Friday, February 15, 2008

Everybody Loves A Winner

I have to apologize, I have had the flu all week so I have not been able to produce the level of content that I am accustomed to. I was also laid-off from my job at H&R Block as the company and new majority stock holder works to increase their stock price and anyone familiar with Wall Street knows the quickest way to increase stock price is to cut labor costs. You will have to forgive me if my mind is not as sharp as usual, this latest strain of the flu has left my mind a little foggy. I had wanted to wait and write about this story after I began to feel better, but this story could not wait since it has large implications in the Democratic nominating process.

I wasn’t quite sure how I wanted to approach this story. I didn’t know if I wanted to borrow a line from my friend the “field negro” and frame it in terms of a bunch of old “house negroes” finally deciding to take a ride on the underground railroad and escape the plantation mentality. Or to explore the larger issue which is that Hillary’s super delegate count is about to see an erosion from Party leaders who now view Obama as not only viable, but possibly their best chance in November. What we are witnessing is the great American past-time of everybody loves a winner. As Senator Obama continues to win his campaign is projecting an aura of inevitability, oh we all remember that right? This was the aura the Clinton campaign struggled to present from the beginning of the primaries without actually winning any primaries. This elusive aura seems easier to project when you are actually winning.

Because of my respect for Rep. John Lewis, I decided not to go with the “house negro” scenario and instead discuss the super-delegate issue. I have nothing but respect for John Lewis, while all those other sophisticated blacks were ducking, John Lewis was getting his head cracked and being attacked by viscous dogs. And even though he could have taken the road of Andrew Young, Jesse Jackson, and other so-called civil rights leaders and gone for self, all he wanted was just to represent his little Georgia district. He truly was a civil rights lion in the fight for equality, so it comes with sadness that it took what it took to get him onboard with Barack Obama. It is very easy to talk about how one should vote when all of the candidates that have ever run have always looked like you. It is easy to say I never focus on color when all of the candidates have been the same color and it just so happens to be your color. I would never advocate anyone voting for a candidate based on his color alone, but having someone to vote for that is your color doesn’t hurt. I shouldn’t vote for Barack Obama because he is black, but I should not vote for him because he is black either.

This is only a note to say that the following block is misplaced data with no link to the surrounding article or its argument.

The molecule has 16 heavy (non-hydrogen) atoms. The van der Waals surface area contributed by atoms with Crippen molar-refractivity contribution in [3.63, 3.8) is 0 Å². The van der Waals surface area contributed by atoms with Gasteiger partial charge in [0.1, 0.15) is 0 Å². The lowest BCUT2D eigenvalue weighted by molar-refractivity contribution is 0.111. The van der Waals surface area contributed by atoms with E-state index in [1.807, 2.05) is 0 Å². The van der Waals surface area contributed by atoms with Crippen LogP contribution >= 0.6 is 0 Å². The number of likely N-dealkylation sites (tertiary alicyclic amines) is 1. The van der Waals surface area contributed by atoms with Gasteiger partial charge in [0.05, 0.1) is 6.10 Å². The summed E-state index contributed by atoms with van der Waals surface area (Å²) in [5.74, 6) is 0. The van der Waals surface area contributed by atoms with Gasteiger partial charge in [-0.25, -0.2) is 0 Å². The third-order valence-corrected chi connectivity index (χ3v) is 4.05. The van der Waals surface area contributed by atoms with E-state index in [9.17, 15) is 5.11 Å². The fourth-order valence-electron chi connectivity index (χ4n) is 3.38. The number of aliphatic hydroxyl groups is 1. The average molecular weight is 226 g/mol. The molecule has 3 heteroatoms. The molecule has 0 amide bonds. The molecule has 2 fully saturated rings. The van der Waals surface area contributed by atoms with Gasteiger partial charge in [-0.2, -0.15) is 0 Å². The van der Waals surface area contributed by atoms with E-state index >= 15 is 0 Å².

What I think we are going to see in the coming weeks is as Senator Obama continues to rack up wins in “insignificant” states that many of those super delegates that the Clinton’s were counting on to put them over the top in a tight convention fight are going to begin to desert the ship. You know the ones who were endorsing her before a single vote was cast they are going to get nervous. Let’s face it in politics you are only as powerful as your access to power and many of these politicians will not let the opportunity slip by to be on the winning team. It is a lot easier to get access as a supporter than as an ex-foe. If as I predict there is a significant number of super delegates that switch allegiances prior to the next big round of primaries, it will make very difficult for Hillary to continue. While she will not be mathematically eliminated, the pressure will build to end it sooner rather than later. If that happens then we will see if the nomination is more important to her than the Party. I think this is the question no one really knows the answer to.

Jay Carson, a spokesman for Mrs. Clinton, said Thursday: “Congressman Lewis is a true American hero, and we have the utmost respect for him and understand the great pressure he faced. And Senator Clinton enjoys incredibly strong support from superdelegates around the country from all regions and races.”

The comments by Mr. Lewis underscored a growing sentiment among some of the party’s black leaders that they should not stand in the way of Mr. Obama’s historic quest for the nomination and should not go against the will of their constituents. As superdelegates, they may have the final say, which is something Mr. Lewis said he feared would weaken Democrats and raise Republicans’ chances of winning the White House.[1]

For now the hemorrhaging appears to only be among the black super delegates who feel a sense of shame by not supporting the black candidate against the wishes of their constituents. I believe though that there will be more super delegate leakage and all those super delegate scenarios and conspiracies written about over the last couple of weeks won’t be worth the paper they were written on. We have to remember who the super delegates are, these are career politicians. And like any good politician they are looking forward to their next job in someone’s administration. After what we have seen this past two years in Congress to expect loyalty from these folks is asking a bit much. So what’s it going to be Neo? The red pill or the blue pill?


1 comment:

Malcolm said...

I was kind of wondering about that myself.

I wrote something about it in my blog; although nowhere near as diplomatic as you are being.

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